New Zealand Flax


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The following article is from The Great Soviet Encyclopedia (1979). It might be outdated or ideologically biased.

New Zealand Flax

 

(Phormium tenax), a perennial herb of the Liliaceae family, sometimes classified in the Agavaceae family. It has sword-shaped leaves up to three m long arranged in two rows on a short stem. The branched blossom cluster, 1.5–4.5 m high, bears 250–460 red or yellow flowers, which are pollinated by birds. The fruit is a three-faceted pod. The leaves contain a strong fiber used for making twine, rope, ship rigging, and matting. New Zealand flax is native to New Zealand and Norfolk Island, where it grows in large thickets on moist plains and mountain slopes. It can withstand temperatures of –10°C. The plant is raised for both industrial and decorative purposes in many subtropical countries. In the Caucasus, along the Black Sea, New Zealand flax is grown in gardens and parks and on small plantations.

The Great Soviet Encyclopedia, 3rd Edition (1970-1979). © 2010 The Gale Group, Inc. All rights reserved.
References in periodicals archive ?
New Zealand Flax (Phormium) These col ourful plants with sword- shaped leaves in a variety of colours -from yellows and creams to reds and pinks -go well against the palms.
New Zealand flax, introduced in 1874, played an important role in the island's economy, and the museum houses a section showing the development of this industry which flourished, particularly during the early 1950s, when St Helena hemp was exported to the UK for use in tying the mail bags of the British Post Office.
The bold Phormium or New Zealand Flax will add drama to your planting scheme.
To clean away the blood, they used muka--fibers of New Zealand flax, harakeke (Phormium tenax).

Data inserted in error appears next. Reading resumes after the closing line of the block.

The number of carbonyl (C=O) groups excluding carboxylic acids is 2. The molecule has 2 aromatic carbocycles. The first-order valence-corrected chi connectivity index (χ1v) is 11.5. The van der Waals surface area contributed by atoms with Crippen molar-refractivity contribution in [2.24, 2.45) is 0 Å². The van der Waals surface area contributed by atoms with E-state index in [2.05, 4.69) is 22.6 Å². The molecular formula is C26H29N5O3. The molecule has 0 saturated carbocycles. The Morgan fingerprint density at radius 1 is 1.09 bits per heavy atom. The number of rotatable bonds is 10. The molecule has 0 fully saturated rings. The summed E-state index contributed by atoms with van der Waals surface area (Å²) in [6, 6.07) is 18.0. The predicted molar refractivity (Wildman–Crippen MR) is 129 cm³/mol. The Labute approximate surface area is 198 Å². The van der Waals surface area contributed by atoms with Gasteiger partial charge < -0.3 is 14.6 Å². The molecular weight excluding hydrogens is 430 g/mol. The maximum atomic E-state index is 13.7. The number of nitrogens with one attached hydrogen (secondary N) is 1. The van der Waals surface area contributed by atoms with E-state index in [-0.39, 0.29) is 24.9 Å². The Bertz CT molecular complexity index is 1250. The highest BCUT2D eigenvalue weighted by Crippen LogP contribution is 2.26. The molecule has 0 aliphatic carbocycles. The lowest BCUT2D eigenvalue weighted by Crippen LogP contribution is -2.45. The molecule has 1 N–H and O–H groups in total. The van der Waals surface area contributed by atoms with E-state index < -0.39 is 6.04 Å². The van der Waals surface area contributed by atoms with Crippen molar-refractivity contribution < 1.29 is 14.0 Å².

The local materials used by these Southern California students included leaf sheafs from the giant philodendron, New Zealand flax plants, King Palm fruit stems, fan palm, Draco Dracena, iris leaves, date palm fruit stem, grapevine, ivy, honeysuckles and many more.
Other ones you might include in your Ch i golden border would be Choisya ternata 'Sundance' or yellow variegated cordylines and New Zealand Flax can make a splash.
Chartreuse New Zealand flax and smoke tree (Cotinus 'Golden Spirit') add a yellow glow at either end, while pink-flowered rock-rose 'Victor Reiter' and wispy restio (Cannomois virgata) soften the other plants' spiky forms.
PHORMIUM OTHERWISE known as New Zealand flax, these can give your garden a really dramatic twist and stay looking fabulous through the long, dry summer days when the majority of herbaceous perennials are flagging.
You'll need eight New Zealand flax leaves for each star, cutting four leaves to around 18cm in length and four slightly shorter.
In recent years the New Zealand flax, Phormium, has become very popular, with its strong, vertical strap-shaped leaves that give height and structure to the garden.
What the Aussies and the Kiwis once saw as little more than weeds - those marvellous tree ferns (Dicksonia antartica and Cyathea australis), the grass trees, the New Zealand flax (phormiums) and bottle brushes (callistemons) - and dumped on the tip with the rest of the week's garden refuse, we are importing in increasing quantities.

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